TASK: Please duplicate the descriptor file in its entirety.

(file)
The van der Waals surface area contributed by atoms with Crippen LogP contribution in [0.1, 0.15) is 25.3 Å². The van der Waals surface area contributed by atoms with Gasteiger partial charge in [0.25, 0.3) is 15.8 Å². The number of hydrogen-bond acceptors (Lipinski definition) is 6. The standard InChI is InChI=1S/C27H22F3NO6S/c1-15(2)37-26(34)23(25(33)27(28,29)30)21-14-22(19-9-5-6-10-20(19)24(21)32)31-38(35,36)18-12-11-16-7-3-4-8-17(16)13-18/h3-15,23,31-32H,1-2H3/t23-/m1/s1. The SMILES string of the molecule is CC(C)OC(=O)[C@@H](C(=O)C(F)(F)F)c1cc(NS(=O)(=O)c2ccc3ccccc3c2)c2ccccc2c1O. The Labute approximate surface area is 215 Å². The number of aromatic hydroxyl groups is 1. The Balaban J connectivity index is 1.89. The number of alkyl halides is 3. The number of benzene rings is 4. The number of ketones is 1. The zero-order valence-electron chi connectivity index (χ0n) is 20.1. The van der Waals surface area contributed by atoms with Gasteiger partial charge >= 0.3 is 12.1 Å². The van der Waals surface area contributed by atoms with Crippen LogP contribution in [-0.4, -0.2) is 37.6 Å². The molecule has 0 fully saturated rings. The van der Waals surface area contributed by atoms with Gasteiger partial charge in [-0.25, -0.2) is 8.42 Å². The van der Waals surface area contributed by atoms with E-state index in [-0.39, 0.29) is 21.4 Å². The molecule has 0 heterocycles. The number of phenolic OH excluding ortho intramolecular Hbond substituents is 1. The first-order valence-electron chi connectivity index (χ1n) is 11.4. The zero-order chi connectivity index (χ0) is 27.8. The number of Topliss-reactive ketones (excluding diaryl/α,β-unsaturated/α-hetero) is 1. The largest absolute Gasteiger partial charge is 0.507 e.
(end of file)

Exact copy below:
The van der Waals surface area contributed by atoms with Crippen LogP contribution in [0.1, 0.15) is 25.3 Å². The van der Waals surface area contributed by atoms with Gasteiger partial charge in [0.25, 0.3) is 15.8 Å². The number of hydrogen-bond acceptors (Lipinski definition) is 6. The standard InChI is InChI=1S/C27H22F3NO6S/c1-15(2)37-26(34)23(25(33)27(28,29)30)21-14-22(19-9-5-6-10-20(19)24(21)32)31-38(35,36)18-12-11-16-7-3-4-8-17(16)13-18/h3-15,23,31-32H,1-2H3/t23-/m1/s1. The SMILES string of the molecule is CC(C)OC(=O)[C@@H](C(=O)C(F)(F)F)c1cc(NS(=O)(=O)c2ccc3ccccc3c2)c2ccccc2c1O. The Labute approximate surface area is 215 Å². The number of aromatic hydroxyl groups is 1. The Balaban J connectivity index is 1.89. The number of alkyl halides is 3. The number of benzene rings is 4. The number of ketones is 1. The zero-order valence-electron chi connectivity index (χ0n) is 20.1. The van der Waals surface area contributed by atoms with Gasteiger partial charge >= 0.3 is 12.1 Å². The van der Waals surface area contributed by atoms with Crippen LogP contribution in [-0.4, -0.2) is 37.6 Å². The molecule has 0 fully saturated rings. The van der Waals surface area contributed by atoms with Gasteiger partial charge in [-0.25, -0.2) is 8.42 Å². The van der Waals surface area contributed by atoms with E-state index in [-0.39, 0.29) is 21.4 Å². The molecule has 0 heterocycles. The number of phenolic OH excluding ortho intramolecular Hbond substituents is 1. The first-order valence-electron chi connectivity index (χ1n) is 11.4. The zero-order chi connectivity index (χ0) is 27.8. The number of Topliss-reactive ketones (excluding diaryl/α,β-unsaturated/α-hetero) is 1. The largest absolute Gasteiger partial charge is 0.507 e.